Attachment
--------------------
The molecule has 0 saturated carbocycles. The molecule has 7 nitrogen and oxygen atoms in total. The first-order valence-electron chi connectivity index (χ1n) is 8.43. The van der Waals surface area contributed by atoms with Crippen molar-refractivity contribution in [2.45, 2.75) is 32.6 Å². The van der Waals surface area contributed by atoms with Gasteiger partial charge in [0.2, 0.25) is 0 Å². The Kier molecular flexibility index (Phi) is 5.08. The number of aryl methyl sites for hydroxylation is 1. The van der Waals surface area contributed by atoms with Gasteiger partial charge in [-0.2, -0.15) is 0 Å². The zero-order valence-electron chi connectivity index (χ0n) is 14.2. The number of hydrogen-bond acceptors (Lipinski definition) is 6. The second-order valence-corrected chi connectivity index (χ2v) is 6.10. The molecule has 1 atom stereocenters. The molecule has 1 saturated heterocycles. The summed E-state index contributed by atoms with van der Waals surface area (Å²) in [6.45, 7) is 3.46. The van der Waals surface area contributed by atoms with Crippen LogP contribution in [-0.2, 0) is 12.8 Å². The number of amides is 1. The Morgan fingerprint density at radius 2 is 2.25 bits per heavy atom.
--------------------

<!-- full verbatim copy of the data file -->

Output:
The molecule has 0 saturated carbocycles. The molecule has 7 nitrogen and oxygen atoms in total. The first-order valence-electron chi connectivity index (χ1n) is 8.43. The van der Waals surface area contributed by atoms with Crippen molar-refractivity contribution in [2.45, 2.75) is 32.6 Å². The van der Waals surface area contributed by atoms with Gasteiger partial charge in [0.2, 0.25) is 0 Å². The Kier molecular flexibility index (Phi) is 5.08. The number of aryl methyl sites for hydroxylation is 1. The van der Waals surface area contributed by atoms with Gasteiger partial charge in [-0.2, -0.15) is 0 Å². The zero-order valence-electron chi connectivity index (χ0n) is 14.2. The number of hydrogen-bond acceptors (Lipinski definition) is 6. The second-order valence-corrected chi connectivity index (χ2v) is 6.10. The molecule has 1 atom stereocenters. The molecule has 1 saturated heterocycles. The summed E-state index contributed by atoms with van der Waals surface area (Å²) in [6.45, 7) is 3.46. The van der Waals surface area contributed by atoms with Crippen LogP contribution in [-0.2, 0) is 12.8 Å². The number of amides is 1. The Morgan fingerprint density at radius 2 is 2.25 bits per heavy atom.